I was wondering what is a natural way to write certain formal expressions, without make them look too cumbersome.

In particular, what I learned from various books is that, when we deal with the existential quantifier, we use the symbol "$:$" and then "$\wedge$" or simply a comma ",". Thus, for example, we have

  • $ \exists x: P(x) \wedge Q(x)$,
  • or $ \exists x: P(x), Q(x)$.

In particular, the last expression looks kinda better, because it uses the quantifier (and quantifiers are not yet considered too formal), but it does not use "$\wedge$", which should already look too logical.

Now, how do we write expressions with "$\forall$"?

In general, for what I have studied (e.g. Velleman's "How to prove it"), we should write something like $$ \forall x \ ( \ P(x) \Rightarrow Q(x) \ ).$$

However, I do have the feeling that this is already considered a bit too cumbersome (I am referring in particular to the brackets), if – for example – we are using it to specify something about $x$ in a definition.

Thus, is –for example – $$ \forall x, \ \ P(x) \Rightarrow Q(x) \ $$ wrong?

I think so, but I don't know another option to write the same.

As always, any feedback is greatly appreciated.
Thank you for your time.


1 Answer 1


There are various notations for restricted (or bounded) quantifiers.

You can use also :

$(\forall x)_P Q(x)$

which is the abbreviation for : $\forall x(P(x) \Rightarrow Q(x))$,

and :

$(\exists x)_P Q(x)$

which abbreviates : $\exists x (P(x) \land Q(x))$.

For some suggestions, you can see :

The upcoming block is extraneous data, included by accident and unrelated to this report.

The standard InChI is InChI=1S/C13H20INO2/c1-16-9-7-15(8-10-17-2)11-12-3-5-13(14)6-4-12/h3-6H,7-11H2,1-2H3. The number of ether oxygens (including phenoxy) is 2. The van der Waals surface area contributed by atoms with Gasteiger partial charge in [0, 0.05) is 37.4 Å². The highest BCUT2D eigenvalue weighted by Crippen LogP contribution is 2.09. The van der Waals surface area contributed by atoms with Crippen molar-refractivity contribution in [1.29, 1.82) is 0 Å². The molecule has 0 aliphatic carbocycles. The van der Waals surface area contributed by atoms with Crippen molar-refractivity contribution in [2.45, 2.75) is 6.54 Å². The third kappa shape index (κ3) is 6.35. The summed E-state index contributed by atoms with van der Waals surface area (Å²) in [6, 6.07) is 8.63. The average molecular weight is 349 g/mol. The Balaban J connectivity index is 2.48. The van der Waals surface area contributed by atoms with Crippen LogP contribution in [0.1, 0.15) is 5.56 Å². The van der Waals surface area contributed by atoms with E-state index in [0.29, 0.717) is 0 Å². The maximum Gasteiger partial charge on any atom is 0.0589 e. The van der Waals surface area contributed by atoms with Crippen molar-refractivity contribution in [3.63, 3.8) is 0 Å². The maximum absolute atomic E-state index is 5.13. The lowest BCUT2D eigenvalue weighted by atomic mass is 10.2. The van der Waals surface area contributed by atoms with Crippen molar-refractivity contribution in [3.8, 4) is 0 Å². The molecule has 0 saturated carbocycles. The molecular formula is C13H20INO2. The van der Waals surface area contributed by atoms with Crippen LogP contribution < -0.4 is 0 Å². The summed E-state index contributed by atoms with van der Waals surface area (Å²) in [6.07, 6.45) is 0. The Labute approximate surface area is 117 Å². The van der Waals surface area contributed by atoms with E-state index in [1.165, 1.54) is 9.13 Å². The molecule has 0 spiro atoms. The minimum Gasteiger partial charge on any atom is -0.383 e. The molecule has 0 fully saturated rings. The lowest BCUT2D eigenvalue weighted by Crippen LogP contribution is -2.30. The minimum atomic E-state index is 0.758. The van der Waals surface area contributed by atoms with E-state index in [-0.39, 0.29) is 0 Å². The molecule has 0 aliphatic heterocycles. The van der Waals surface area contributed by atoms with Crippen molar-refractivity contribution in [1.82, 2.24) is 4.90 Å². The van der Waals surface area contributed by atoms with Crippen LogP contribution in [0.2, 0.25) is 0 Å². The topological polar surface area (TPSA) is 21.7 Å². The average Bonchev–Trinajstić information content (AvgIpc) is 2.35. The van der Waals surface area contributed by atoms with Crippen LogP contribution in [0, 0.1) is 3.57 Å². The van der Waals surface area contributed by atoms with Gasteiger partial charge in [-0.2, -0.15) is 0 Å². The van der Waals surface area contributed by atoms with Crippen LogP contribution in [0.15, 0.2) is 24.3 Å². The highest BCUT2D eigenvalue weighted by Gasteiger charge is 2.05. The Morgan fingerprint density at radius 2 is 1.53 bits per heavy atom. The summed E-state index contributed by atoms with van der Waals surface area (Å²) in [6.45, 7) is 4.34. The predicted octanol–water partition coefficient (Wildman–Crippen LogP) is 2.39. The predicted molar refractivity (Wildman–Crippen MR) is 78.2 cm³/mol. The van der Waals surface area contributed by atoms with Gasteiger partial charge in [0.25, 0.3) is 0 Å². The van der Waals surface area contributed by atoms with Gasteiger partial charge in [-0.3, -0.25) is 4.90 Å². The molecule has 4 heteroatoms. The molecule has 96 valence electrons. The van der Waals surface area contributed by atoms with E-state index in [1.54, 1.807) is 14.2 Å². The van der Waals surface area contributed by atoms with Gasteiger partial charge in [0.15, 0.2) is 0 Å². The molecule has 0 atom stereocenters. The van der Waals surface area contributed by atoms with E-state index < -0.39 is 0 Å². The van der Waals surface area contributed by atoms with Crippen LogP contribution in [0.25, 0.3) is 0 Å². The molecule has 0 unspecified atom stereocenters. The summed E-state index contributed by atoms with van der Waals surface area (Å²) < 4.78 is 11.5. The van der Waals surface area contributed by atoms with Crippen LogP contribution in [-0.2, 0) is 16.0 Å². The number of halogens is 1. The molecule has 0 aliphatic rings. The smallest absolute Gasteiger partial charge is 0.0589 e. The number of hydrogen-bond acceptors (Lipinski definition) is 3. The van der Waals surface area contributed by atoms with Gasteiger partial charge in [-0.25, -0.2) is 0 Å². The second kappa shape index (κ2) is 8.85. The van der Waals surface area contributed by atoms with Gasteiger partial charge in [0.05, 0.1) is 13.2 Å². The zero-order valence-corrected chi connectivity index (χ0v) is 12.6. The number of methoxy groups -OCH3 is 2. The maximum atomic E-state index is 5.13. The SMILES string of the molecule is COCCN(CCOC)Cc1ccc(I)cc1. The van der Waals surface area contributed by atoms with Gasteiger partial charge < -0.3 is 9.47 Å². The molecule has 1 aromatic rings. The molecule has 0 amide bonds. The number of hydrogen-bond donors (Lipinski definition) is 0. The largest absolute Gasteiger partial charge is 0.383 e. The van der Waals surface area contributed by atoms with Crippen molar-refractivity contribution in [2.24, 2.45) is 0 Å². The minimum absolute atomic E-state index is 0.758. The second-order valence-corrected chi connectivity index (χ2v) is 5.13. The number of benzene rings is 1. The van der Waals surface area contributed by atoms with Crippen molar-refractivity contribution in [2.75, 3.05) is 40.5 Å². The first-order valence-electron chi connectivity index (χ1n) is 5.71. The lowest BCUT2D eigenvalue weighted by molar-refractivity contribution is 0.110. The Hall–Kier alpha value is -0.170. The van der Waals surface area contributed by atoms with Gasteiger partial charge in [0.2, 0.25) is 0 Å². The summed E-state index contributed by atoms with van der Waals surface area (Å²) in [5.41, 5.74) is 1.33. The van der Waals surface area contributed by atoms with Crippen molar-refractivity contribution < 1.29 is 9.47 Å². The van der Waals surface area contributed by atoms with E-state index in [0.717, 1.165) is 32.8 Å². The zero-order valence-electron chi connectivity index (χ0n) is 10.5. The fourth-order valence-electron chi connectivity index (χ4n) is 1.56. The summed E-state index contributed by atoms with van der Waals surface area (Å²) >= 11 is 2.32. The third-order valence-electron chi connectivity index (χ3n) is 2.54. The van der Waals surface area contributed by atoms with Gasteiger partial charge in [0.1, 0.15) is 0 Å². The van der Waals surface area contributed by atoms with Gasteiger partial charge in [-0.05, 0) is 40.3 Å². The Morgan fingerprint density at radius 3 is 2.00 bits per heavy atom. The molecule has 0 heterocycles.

and specifically the sub-sections [page 86] :

2.6.9. Distinguish Formal vs. Informal Writing

2.6.10. Miscellaneous Writing Tips.

Regarding quantifiers, see Ch.1.5 Quantifiers, page 34-on.

  • $\begingroup$ Thanks a lot. However, my question does not concern other formal way of writing expressions with quantifiers. It is rather about how to write informal expressions still using – partly – quantifiers. $\endgroup$
    – Kolmin
    Commented Feb 12, 2015 at 15:58
  • $\begingroup$ Again, thanks a lot for the references. However, now a very straightforward question arise. If you have an expression – not in the body of the text! (such as \begin{equation}, etc) – which of the two expressions I will write down do you choose? $\endgroup$
    – Kolmin
    Commented Feb 12, 2015 at 16:29
  • $\begingroup$ 1. $X := \{ x \ | \ \forall X \in \wp (X) \ ( x \in X \ ) \ \}$ $\endgroup$
    – Kolmin
    Commented Feb 12, 2015 at 16:30
  • $\begingroup$ 2. $X := \{ x \ | \ \forall X \in \wp (X), \ x \in X \ \ \}$ $\endgroup$
    – Kolmin
    Commented Feb 12, 2015 at 16:32
  • $\begingroup$ To me, it seems the second is just wrong, but maybe the first is considered too cumbersome. $\endgroup$
    – Kolmin
    Commented Feb 12, 2015 at 16:33

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